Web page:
Macon, armed with four sixty-four-pounder rifleguns and two thirty-two pounder howitzers, also the gunboat Samson, armed with two thirtytwo pounder howitzers, with their tender, (Resolute,) a small steamer. After an engagement of about three quarters of an hour, from two thousand four hundred to two thousand seven hundred yards, they were forced to retire up the river leaving their tender behind disabled, together with her officers and crew, numbering about thirty, our expenditure of ammunition being one hundred and thirty-eight rounds.

On the morning of December sixteenth, one section, under Lieutenant Scott, was thrown over the river on Argyle Island, and immediately intrench

LIEUTENANT: In compliance to circular from headquarters, Chief of Artillery, Twentieth corps, dated December twenty-third, 1864, I have the honor to submit the following: On the second day of September, 1864, the battery entered Atlanta, Georgia, and took position in the abandoned works of the enemy, remaining there until about the tenth day of September, when we moved in the south-eastern part of the city, and went into camp together with the artillery of the corps, where we remained until the morning of October twenty-first, when I was ordered to accompany a foraging expedition under Colonel Dustin, commanding Third division, Twentieth corps. Starting at daylight of the same day, and moving ined themselves. On the morning of the eighteenth the direction of Lithonia, a small station on the engaged a section of rebel artillery on SouthGeorgia Railroad, passing through the town of Carolina shore. After firing thirteen rounds, Decatur, at sundown we went into camp on a silenced their guns, at a distance of one thousand large plantation, formerly owned by Clark, and five hundred yards, with no casualties. On the known as Clark's plantation, about fifteen miles morning of the nineteenth, a regiment of rebel from Atlanta. Remaining here until the evening cavalry made their appearance about two thouof the twenty-third, we succeeded in loading sand two hundred yards' distance, on the Southabout nine hundred wagons with forage and pro- Carolina shore. After firing three rounds casevisions within a radius of five miles. About dark shot they withdrew out of range. During the the train was put in motion leading to Atlanta by day, Lieutenant Scott was relieved by Lieutenant Colonel Dustin, my battery acting as rear-guard Freeman, whom I gave command of the four threeas far as Decatur, where we arrived about four inch guns, having received from Lieutenant Shepo'clock A.M. On the morning of the twenty-perd a battery of six thirty-pounder Parrott guns, fourth, about seven o'clock A. M., we again started needing him to see that works were built prepafor Atlanta, acting as advance-guard, where we tory to moving the light battery in front of the arrived about ten o'clock A.M., went into camp enemy's works on Augusta road. During the in our old camping-ground, where we remained night Lieutenant Freeman was ordered by Colonel until the morning of November thirteenth, when Carman, commanding brigade, First division, we were ordered by Major J. A. Reynolds to re- Twentieth corps, to cross the river to the Southport to Brigadier-General Geary, commanding Carolina shore and report to Colonel Cogswell, Second division, Twentieth corps, as the enemy commanding Second Massachusetts infantry. were making demonstrations, both with artillery Went into position, built works, which were comand dismounted cavalry, on our lines around pleted late in the morning of the twentieth. Atlanta, but in both of the above expeditions ing the day the section was ordered by Colonel there was no expenditure of ammunition or any Cogswell to fire at different objects, using thirtycasualties in my command. two rounds ammunition, with no casualties. One section of the thirty-pounder battery, under Lieutenant Adle, was placed in position in Fort No. One, to reply to one of the rebel gunboats, which had been reported advancing up the river from Savannah. During the night of the twentieth, the remaining four guns of heavy battery were placed in position in Forts Nos. Two and Three. Early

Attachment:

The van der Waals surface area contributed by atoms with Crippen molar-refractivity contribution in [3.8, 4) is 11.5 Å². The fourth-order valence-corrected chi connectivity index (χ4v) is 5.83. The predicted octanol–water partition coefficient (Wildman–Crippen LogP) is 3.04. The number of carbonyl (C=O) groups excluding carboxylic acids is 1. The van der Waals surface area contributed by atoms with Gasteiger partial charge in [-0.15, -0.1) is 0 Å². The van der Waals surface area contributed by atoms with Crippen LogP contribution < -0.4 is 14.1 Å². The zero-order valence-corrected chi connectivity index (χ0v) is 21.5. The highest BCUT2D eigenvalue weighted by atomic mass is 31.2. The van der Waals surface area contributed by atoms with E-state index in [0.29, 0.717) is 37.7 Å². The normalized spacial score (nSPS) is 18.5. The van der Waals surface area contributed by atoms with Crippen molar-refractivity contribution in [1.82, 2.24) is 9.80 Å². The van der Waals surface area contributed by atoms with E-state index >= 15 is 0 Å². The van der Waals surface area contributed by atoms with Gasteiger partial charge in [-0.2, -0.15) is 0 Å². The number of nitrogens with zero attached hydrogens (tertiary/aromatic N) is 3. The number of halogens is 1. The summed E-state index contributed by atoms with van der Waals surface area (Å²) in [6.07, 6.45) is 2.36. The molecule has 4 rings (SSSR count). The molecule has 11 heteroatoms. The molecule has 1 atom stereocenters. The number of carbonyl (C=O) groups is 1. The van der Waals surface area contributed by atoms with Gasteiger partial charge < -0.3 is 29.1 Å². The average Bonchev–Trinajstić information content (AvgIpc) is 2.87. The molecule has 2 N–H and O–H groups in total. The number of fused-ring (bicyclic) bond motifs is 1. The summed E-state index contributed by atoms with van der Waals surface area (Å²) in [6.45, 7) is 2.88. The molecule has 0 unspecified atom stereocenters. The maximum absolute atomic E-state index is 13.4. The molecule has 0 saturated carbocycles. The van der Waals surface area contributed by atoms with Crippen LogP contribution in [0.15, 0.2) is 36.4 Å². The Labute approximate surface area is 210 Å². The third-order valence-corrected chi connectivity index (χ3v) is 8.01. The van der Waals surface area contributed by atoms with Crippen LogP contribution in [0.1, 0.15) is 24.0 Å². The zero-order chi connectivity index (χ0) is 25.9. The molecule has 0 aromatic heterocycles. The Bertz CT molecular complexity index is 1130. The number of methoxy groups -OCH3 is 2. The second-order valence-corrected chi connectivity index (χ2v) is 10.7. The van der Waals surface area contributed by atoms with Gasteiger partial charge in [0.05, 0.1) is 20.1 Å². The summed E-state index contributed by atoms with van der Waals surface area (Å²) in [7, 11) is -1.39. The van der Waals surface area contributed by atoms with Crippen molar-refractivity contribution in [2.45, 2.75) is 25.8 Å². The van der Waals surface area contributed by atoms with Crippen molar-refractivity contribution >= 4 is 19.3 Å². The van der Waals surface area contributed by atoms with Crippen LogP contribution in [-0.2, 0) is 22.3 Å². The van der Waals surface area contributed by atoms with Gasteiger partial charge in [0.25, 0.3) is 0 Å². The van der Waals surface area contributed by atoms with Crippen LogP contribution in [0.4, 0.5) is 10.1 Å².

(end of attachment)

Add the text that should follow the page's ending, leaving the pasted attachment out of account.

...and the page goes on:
On the morning of the fifteenth day of November Atlanta was evacuated by the Federal forces, my battery moving with the troops of the Twentieth corps in the direction of Savannah. When within about twelve miles from Savannah, on the afternoon of December ninth, we encountered two small redoubts on the Augusta dirt-road,